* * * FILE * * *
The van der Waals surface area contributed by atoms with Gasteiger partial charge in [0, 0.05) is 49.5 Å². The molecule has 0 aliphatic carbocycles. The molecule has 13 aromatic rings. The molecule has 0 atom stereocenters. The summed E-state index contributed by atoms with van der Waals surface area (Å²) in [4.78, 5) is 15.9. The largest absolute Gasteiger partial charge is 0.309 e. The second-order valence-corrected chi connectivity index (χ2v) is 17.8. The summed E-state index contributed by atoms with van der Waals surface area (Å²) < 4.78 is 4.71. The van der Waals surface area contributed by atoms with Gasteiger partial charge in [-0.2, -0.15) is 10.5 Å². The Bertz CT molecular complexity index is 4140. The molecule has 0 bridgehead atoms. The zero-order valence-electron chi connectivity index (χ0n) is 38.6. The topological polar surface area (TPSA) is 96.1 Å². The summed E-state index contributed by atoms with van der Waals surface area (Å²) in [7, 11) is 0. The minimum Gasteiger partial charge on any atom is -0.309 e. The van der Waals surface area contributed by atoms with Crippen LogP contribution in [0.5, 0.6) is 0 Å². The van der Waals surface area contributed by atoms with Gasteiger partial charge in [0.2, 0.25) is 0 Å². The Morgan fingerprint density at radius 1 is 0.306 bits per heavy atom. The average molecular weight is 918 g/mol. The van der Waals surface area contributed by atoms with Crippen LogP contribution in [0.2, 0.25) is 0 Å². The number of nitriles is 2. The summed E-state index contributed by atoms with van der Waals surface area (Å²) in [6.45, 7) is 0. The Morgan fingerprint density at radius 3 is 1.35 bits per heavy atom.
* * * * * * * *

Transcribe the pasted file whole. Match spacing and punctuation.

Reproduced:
The van der Waals surface area contributed by atoms with Gasteiger partial charge in [0, 0.05) is 49.5 Å². The molecule has 0 aliphatic carbocycles. The molecule has 13 aromatic rings. The molecule has 0 atom stereocenters. The summed E-state index contributed by atoms with van der Waals surface area (Å²) in [4.78, 5) is 15.9. The largest absolute Gasteiger partial charge is 0.309 e. The second-order valence-corrected chi connectivity index (χ2v) is 17.8. The summed E-state index contributed by atoms with van der Waals surface area (Å²) < 4.78 is 4.71. The van der Waals surface area contributed by atoms with Gasteiger partial charge in [-0.2, -0.15) is 10.5 Å². The Bertz CT molecular complexity index is 4140. The molecule has 0 bridgehead atoms. The zero-order valence-electron chi connectivity index (χ0n) is 38.6. The topological polar surface area (TPSA) is 96.1 Å². The summed E-state index contributed by atoms with van der Waals surface area (Å²) in [7, 11) is 0. The minimum Gasteiger partial charge on any atom is -0.309 e. The van der Waals surface area contributed by atoms with Crippen LogP contribution in [0.5, 0.6) is 0 Å². The van der Waals surface area contributed by atoms with Gasteiger partial charge in [0.2, 0.25) is 0 Å². The Morgan fingerprint density at radius 1 is 0.306 bits per heavy atom. The average molecular weight is 918 g/mol. The van der Waals surface area contributed by atoms with Crippen LogP contribution in [0.2, 0.25) is 0 Å². The number of nitriles is 2. The summed E-state index contributed by atoms with van der Waals surface area (Å²) in [6.45, 7) is 0. The Morgan fingerprint density at radius 3 is 1.35 bits per heavy atom.